Furthermore, there is rapid, uncontrolled spread of false and unreliable information on social media about the covid-19 pandemic, which has been termed as an ‘infodemic’, resulting in significant apprehension and uncertainty among the community. This may put the community at risk and push the public into confusion, anxiety and panic about their health risks related to covid-19.4 5

Along with social, legal and policy measures about covid-19, mental health issues are also of paramount importance to the community. In this regard, the government should take the community into confidence by the effective handling of such pandemic, which can be done by providing authentic information and addressing this infodemic. The authentic information provided should be accessible and understandable in language that is appropriate for the community through appropriate media. Government should address the pandemic-related frequently asked questions by making a document of ‘Frequently asked Questions and Answers’ available in appropriate medias like written, audio and video format and ensuring that it is accessible to all including those having different forms of disability.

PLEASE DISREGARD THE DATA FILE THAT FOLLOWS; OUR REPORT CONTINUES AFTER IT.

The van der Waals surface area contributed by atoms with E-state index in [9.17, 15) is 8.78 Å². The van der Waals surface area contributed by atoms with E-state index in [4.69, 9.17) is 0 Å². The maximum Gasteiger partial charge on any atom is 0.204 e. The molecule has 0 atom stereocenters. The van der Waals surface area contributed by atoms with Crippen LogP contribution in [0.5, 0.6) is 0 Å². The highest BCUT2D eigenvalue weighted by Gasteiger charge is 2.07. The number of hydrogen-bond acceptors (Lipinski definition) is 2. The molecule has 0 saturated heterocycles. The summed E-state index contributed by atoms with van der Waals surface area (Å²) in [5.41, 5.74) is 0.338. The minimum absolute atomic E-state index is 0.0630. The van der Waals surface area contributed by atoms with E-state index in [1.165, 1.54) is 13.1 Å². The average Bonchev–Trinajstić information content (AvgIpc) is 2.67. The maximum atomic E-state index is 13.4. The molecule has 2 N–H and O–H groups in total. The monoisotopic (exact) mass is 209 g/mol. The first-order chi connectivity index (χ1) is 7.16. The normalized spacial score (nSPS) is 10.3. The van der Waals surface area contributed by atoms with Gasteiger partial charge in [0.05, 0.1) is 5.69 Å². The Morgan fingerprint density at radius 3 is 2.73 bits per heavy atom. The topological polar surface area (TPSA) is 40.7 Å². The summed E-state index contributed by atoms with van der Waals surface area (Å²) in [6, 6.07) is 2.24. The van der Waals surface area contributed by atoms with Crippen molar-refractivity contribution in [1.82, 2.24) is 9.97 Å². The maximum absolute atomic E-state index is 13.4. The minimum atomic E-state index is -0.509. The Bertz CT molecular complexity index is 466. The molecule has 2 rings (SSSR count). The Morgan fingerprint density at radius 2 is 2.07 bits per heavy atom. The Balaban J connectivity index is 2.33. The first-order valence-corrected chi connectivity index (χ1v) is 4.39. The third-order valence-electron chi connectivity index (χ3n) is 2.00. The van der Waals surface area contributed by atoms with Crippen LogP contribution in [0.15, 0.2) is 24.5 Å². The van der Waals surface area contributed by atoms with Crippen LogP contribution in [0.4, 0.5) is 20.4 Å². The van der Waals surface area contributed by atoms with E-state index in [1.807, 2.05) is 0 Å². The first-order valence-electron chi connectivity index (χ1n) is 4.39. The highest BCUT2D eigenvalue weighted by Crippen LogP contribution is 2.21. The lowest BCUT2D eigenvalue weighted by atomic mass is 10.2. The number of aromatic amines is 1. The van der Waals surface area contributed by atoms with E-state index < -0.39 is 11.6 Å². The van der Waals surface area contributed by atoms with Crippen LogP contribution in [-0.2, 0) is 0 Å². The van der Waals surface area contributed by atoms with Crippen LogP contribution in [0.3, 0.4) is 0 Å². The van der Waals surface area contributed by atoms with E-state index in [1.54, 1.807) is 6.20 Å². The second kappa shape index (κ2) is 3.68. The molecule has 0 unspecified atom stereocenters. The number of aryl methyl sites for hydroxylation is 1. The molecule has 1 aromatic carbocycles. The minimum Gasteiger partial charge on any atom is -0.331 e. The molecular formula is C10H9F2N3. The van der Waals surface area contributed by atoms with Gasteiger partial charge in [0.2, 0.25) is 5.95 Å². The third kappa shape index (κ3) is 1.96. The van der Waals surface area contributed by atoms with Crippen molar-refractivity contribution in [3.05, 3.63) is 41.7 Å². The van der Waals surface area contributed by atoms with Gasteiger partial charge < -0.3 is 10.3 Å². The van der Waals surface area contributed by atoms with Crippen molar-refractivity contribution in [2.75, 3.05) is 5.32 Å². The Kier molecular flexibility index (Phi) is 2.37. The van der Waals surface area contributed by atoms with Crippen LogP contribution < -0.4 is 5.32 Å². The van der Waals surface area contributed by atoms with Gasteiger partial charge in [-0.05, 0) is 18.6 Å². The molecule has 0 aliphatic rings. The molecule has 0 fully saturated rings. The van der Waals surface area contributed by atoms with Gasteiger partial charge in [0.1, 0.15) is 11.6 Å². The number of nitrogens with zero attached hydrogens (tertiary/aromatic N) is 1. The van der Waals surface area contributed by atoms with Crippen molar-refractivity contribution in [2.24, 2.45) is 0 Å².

Infodemic may cause confusion, anxiety and panic about the health risks in the community. Such attempts of spreading unreliable information should be taken seriously and should be dealt with under laws like Cyber Law and Epidemic Act of India. Infodemic-related psychological distress is common and this should be handled by providing a helpline number and if further necessary appropriate counselling. The government can also provide official helpline numbers or official website addresses to the general public to receive authentic information. The public should be advised to avoid searching for information related to SARS CoV2/covid-19 from unreliable sources.5